“Global Britain” on the line in the South China Sea


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During a trip to Australia this month, UK Defence Secretary Gavin Williamson announced that HMS Sutherland, a British frigate currently deployed to Australia and the Western Pacific, would return from its tour via the South China Sea, “making it clear our navy has a right to do that”. Williamson is the third British minister to commit the country’s naval forces to Asian waters in as many years, following his predecessor Michael Fallon in 2016 and Foreign Secretary Boris Johnson in 2017.

British patrols in the South China Sea are a good idea. They would tangibly illustrate the UK’s global footprint at a time when European questions have sucked much of the oxygen from Britain’s foreign policy debate, and when doubts are growing about Britain’s ability to sustain its influence in Asia. A British contribution to wider efforts to push back against China’s growing assertiveness would be welcomed across much of the region. But to be meaningful, patrols must go beyond one-off demonstrations of the flag.

The UK would send a powerful message by following the more ambitious freedom of navigation operations (FONOPs) conducted by the US. This would involve deliberately sailing within 12 nautical miles of Chinese-occupied features in the Spratly Islands, particularly those that have no legal entitlement to a territorial sea. Fallon and Johnson both shied away from backing such operations, preferring to frame freedom of navigation in safer, generic terms. Fallon, in fact, appeared to rule out plans for US-style operations near “disputed islands” in the South China Sea.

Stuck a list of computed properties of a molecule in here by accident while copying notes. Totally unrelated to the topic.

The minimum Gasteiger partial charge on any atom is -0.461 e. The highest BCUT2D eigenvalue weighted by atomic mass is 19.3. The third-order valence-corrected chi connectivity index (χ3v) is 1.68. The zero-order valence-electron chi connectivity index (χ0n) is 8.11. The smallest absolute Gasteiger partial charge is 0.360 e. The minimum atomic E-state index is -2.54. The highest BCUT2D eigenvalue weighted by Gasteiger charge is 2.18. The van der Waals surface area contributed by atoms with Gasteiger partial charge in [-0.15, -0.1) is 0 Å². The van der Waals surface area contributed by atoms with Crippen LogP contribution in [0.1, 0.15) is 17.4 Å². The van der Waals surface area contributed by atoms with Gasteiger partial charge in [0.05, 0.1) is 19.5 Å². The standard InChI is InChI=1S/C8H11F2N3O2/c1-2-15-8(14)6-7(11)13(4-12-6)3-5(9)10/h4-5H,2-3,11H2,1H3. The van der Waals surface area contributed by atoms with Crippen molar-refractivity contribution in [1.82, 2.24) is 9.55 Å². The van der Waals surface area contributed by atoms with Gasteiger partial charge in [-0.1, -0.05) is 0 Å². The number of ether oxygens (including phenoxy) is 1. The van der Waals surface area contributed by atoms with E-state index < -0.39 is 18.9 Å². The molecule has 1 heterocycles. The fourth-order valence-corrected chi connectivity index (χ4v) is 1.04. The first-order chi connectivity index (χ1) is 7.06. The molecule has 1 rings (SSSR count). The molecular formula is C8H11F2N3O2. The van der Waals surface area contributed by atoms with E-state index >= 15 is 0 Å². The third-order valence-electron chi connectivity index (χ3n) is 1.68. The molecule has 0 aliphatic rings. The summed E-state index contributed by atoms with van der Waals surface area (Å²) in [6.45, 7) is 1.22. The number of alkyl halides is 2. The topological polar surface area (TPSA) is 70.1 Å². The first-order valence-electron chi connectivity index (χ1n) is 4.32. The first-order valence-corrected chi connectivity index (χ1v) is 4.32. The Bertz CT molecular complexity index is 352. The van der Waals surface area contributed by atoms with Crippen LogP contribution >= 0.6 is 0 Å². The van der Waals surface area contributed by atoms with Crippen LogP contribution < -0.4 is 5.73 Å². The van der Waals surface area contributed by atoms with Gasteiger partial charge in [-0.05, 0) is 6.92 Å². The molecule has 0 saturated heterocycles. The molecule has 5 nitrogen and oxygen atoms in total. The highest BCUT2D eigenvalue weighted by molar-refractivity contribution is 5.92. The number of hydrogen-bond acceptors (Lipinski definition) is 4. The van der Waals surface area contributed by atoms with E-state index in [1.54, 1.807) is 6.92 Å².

Such a halfway-house approach succeeds merely in irritating Beijing, while suggesting a widening gulf between Britain’s rhetoric and actions as a global security actor.

Freedom of navigation patrols, as the Lowy Institute’s interactive history of US patrols reveals, are not about power projection, presence, or deterrence. They serve a limited and specific purpose: to challenge maritime claims that are excessive under the UN Convention on the Law of the Sea (UNCLOS). Although the finer legal distinctions governing passage regimes under UNCLOS may be technical, they are important: to uphold the correct rules the spurious ones must be actively rebutted. Failure to do so allows China to argue that its excessive claims are accepted by major maritime nations, apart from the US.

The US has made these challenges repeatedly over the past two years. Other states, including Japan and Australia, sail through the South China Sea but not in ways that obviously challenge Chinese or other claims. Indeed, Australia’s government has proceeded warily and demured on US requests for joint patrols. But instead of leaving it to the US alone and allowing the present freedoms of the seas to erode, it is high time that a broader range of states step into the fray.

Of course, there is a risk that China would impede or confront the Royal Navy rather than the much larger US Navy, especially now that Williamson has regrettably announced HMS Sutherland’s deployment so far in advance. All the more reason, then, for the UK to seek safety in numbers.